Alex Medina and his parents Candelaria and Mario during recording session oF BHB workshop at Mi Centro LGBTBQ center in Boyle Heights. Photo by Antonio Mejías-Rentas for BHB.

This story and its audio recording were produced as part of a workshop by the Boyle Heights Beat in collaboration with the Latino Equality Alliance, Mi Centro/Los Angeles LGBT Center and PFLAG.

At 17, Alex Medina is the youngest of Mario and Candelaria Medina’s four children, with whom they form a very united family. Three years ago he decided to come out of the closet and spoke to his parents, who assured him that their love for him would never change.

Now, Mario and Candelaria are active members and leaders at PFLAG and see it as their mission to help other parents who perhaps don’t know how to accept the fact that one of their children may be a member of the LGBTQ+ community.

In this interview, Alex –who will be a Senior at Bravo Medical Sciences Magnet High School in the fall– tells his parents how he felt before coming out of the closet and how he now wants to help other youth who are not as fortunate as he is. And he talks to them about his future plans, which include forming his own family.

Mario: How did you feel before speaking to us, your mom and dad, about your sexual orientation?

Alex: First of all, I felt very alone. I didn’t know about the LGBTQ+ community and I thought I was going through something unique, something that was happening only to me. But after speaking to you, I… and having your support, I realized I could orient myself, I could learn more about the community and really feel good about being what I am, and to survive anything, because I have your support. I think speaking to you really helped me because before doing so I felt lonely and felt that I couldn’t do any of the things that I know do in the groups I belong to.

Candelaria: Truly becoming involved in these PFLAG groups has been a big blessing to me because I am learning more, I am  helping myself and teaching myself how to walk with my son. And not only with my son, now it’s about helping more people and that is my goal: to be here in the groups to learn more and help more people… [in] accepting their children [in the fact] that it’s an existing reality and there is no reason not to accept them.

Alex: How do you compare Los Angeles LGBT community with what you saw growing up in Mexico?

Mario: Well, [being] gay in Guadalajara is seen with respect, and yes, you see a lot of members of the LGBT community, as you do everywhere, but I never saw them being attacked or bullied.

Alex: And you, ma?

Candelaria: I did have friends in school [that were gay]… and truly I didn’t see much homophobia. Personally, my parents taught me to respect others, that’s how I grew up, [knowing] that we have to love and respect each other for what we are.

Luisana: Hello, I’m Luisana Medina, Alex’s sister, and I am from Los Angeles. As a child I never saw any bullying towards the LGBT community, that’s probably because I was not involved or did not see reality. But now that I am educating myself more about this, I have learned more and seen reality.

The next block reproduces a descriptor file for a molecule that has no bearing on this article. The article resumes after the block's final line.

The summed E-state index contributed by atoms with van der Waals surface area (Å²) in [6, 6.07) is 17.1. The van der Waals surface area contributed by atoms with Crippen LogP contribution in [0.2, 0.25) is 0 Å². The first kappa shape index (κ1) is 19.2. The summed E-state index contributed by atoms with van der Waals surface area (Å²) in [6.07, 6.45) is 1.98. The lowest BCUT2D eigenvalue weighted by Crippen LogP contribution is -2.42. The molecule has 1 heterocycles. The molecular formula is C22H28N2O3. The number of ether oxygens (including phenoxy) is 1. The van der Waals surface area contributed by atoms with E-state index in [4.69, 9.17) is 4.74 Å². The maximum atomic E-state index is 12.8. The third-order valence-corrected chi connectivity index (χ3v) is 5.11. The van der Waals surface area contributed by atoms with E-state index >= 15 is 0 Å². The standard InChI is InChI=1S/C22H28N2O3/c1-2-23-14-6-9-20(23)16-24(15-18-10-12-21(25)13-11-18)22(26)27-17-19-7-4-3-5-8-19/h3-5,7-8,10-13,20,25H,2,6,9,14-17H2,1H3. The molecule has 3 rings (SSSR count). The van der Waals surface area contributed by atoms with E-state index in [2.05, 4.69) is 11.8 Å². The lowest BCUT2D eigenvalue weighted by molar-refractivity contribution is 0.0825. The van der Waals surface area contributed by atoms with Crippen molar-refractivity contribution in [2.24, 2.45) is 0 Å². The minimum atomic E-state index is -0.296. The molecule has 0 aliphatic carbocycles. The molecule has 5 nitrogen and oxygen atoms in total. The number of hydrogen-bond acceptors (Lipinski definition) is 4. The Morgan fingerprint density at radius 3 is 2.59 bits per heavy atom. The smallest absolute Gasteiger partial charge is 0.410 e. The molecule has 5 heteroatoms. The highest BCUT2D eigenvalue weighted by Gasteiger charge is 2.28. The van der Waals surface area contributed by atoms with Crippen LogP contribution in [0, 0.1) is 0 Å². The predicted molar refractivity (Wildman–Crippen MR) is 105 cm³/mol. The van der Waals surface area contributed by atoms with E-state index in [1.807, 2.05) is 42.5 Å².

Right now, in this moment, how are you feeling.

Alex: I feel very tired…

Luisana: (laughs)

Alex: …but I am happy now that I’m with my parents and one of my siblings.

Mario: How do you feel now that you know that our love for you will never change and has never changed?

Alex: I feel very happy and joyful [knowing] that my parents support me and that also all off my family supports me… I think that with this love, I can help other people that don’t have… that are not fortunate enough to have such a loving family. Many have to leave their homes, many are thrown out by their parents, and I truly want to help those who do not have what I have, I want to help everyone in the LGBTQ+ community… we all know we deserve respect and that we can truly do great things, like anyone else.

Candelaria: Mi’jo, tell me then, what are your plans for the future?

Alex: YI believe I am going to college, I will study journalism and politics, so that I can get involved more more and be more for my LGBTQ+ community, write stories about community members and I’d also like to be involved politically, to help a community that is sometimes discriminated against. And also… mmm, I think I will marry and have a family, sons and daughters, yes!

All: (laughter)


Alex Medina

I am a 17-year-old gay Latino man attending Bravo Medical Magnet High School. I am involved in many organizations focused on improving local communities and helping advance the youth of Los Angeles.

Candelaria Medina

Mother, 51. Married, 34-year marriage, with five children.

I’d like to send a brief message to parents of LGBTQ youth. I invite you, I implore you, let’s walk together with our children, listen to your parents’ hearts and don’t pay attention to the prejudice that is destroying so many valuable lives. Let our children feel our support so that they can face the world with high self-esteem and can avoid being abused. Our children need all our love, not our rejection. Let’s learn more about this subject, it’s an existing reality.

Mario Medina

Father, 57. Originally from Guadalajara, México

Luisana Medina

Sister. She is pursuing a master’s degree at Cal State L.A. She is the mother of two boys.

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Boyle Heights Beat

Boyle Heights Beat is a bilingual community newspaper produced by its youth "por y para la comunidad". The newspaper and its sister website serve an immigrant neighborhood in East Los Angeles of just under...

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